• Intellectual Property Attorney Joe Heino Discusses Cybercrimes in New North B2B Publication

    February 1, 2016

    Joseph Heino of Davis & Kuelthau’s corporate, and intellectual property teams authored an article, Cybercrime – Costly Threats to Your Intellectual Property, for New North B2B's February 2016 publication. To read the article, please click here....



  • Cybercrime – Costly Threats to Your Intellectual Property

    December 29, 2015

    For most people, the terms “cybersecurity” and “cybercrime” conjure up visions of futuristic and rather ill-defined or abstract activities. But the trending attacks on businesses — of all sizes — are neither futuristic nor abstract. They are clear and present dangers to your intellectual property. First, definitions – “Cybersecurity” is the state of being protected against the criminal or unauthorized use of electronic data, or the measures taken to achieve this. “Cybercrime” is any crime or criminal activity that is conducted via the Internet or some other computer network. Second, a question – Is the threat real? The simple answer is...



  • Take Heed Before Launching New Products and Processes – Supreme Court to Review Enhanced Patent Infringement Damages Standard

    November 19, 2015

    The Supreme Court announced that it accepted Halo Electronics, Inc. v. Pulse Electronics, Inc., No. 14-1513 and Stryker Corp. v. Zimmer, Inc., No. 14-1520, two cases that could lower the bar for awarding enhanced damages to patent owners upon a finding of infringement. Either way, the court’s decision will have a significant impact in determining whether to bring infringement claims and deciding whether to risk a claim of infringement. Under federal patent law, a court “may increase damages awarded in a patent case by up to three times the amount found or assessed.” Under the current Federal Circuit test, in order...



  • Don’t Overlook the Basics — Minimizing Litigation Risk in Commercial Deals

    November 6, 2015

    Business relationships are driven by a business’s agreements, both with customers and with suppliers. Over the years, I have come to recognize issues that arise again and again that, if addressed at the outset, would have saved businesses from the headaches, stress, and expense of a lawsuit later on. While you can never totally eliminate litigation risks, developing and implementing a good program to minimize those risks will more than pay for itself over time. Here are ten seemingly obvious yet often overlooked fundamentals that will help avoid some of the most frequent issues that arise. The Devil Is in the...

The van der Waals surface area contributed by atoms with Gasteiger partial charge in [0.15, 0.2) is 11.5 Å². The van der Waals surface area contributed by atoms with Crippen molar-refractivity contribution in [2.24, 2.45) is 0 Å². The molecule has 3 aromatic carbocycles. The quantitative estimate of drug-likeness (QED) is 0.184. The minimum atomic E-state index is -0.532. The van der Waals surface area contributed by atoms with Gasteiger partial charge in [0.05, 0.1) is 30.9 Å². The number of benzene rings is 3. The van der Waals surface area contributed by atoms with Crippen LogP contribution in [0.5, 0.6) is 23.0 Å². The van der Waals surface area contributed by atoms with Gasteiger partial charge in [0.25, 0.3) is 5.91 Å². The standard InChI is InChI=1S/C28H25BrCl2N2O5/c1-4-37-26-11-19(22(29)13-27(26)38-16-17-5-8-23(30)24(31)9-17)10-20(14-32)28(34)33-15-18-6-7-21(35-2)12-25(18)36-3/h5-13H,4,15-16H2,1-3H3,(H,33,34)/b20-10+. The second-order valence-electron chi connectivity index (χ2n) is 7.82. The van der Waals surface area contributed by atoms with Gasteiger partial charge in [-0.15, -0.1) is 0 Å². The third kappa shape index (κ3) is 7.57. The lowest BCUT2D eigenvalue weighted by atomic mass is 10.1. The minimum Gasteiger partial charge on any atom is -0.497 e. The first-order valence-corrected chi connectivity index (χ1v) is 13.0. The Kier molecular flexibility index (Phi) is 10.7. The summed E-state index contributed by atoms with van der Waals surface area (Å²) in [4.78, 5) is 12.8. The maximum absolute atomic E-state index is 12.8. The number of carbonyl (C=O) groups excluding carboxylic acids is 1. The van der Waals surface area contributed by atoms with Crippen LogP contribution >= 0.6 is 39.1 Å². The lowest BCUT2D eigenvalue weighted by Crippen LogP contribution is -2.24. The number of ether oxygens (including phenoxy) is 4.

• Businesses and Inventors Should Consider Design Patent Protection Due to Right to Recover Infringer’s Profits

    November 4, 2015

    Because design patents provide for significantly greater damages when infringed than utility patents, inventors and businesses should always consider seeking a design patent to better protect their interests and ward off potential infringers. Unlike utility patents which protect the functional aspects of an invention, design patents cover the ornamental designs of articles of manufacture (see Recent Design Patent Cases Clarify Scope, Expand Protection of Design Patents). Although design patents share many provisions of the federal patent statute with utility patents, the damages available for infringement of a design patent are different. Under federal patent law, the owner of a utility patent...



  • Shifting Sands: Uncertainty Emerges for Businesses Expecting Insurance Companies to Defend Their Coverage

    June 16, 2015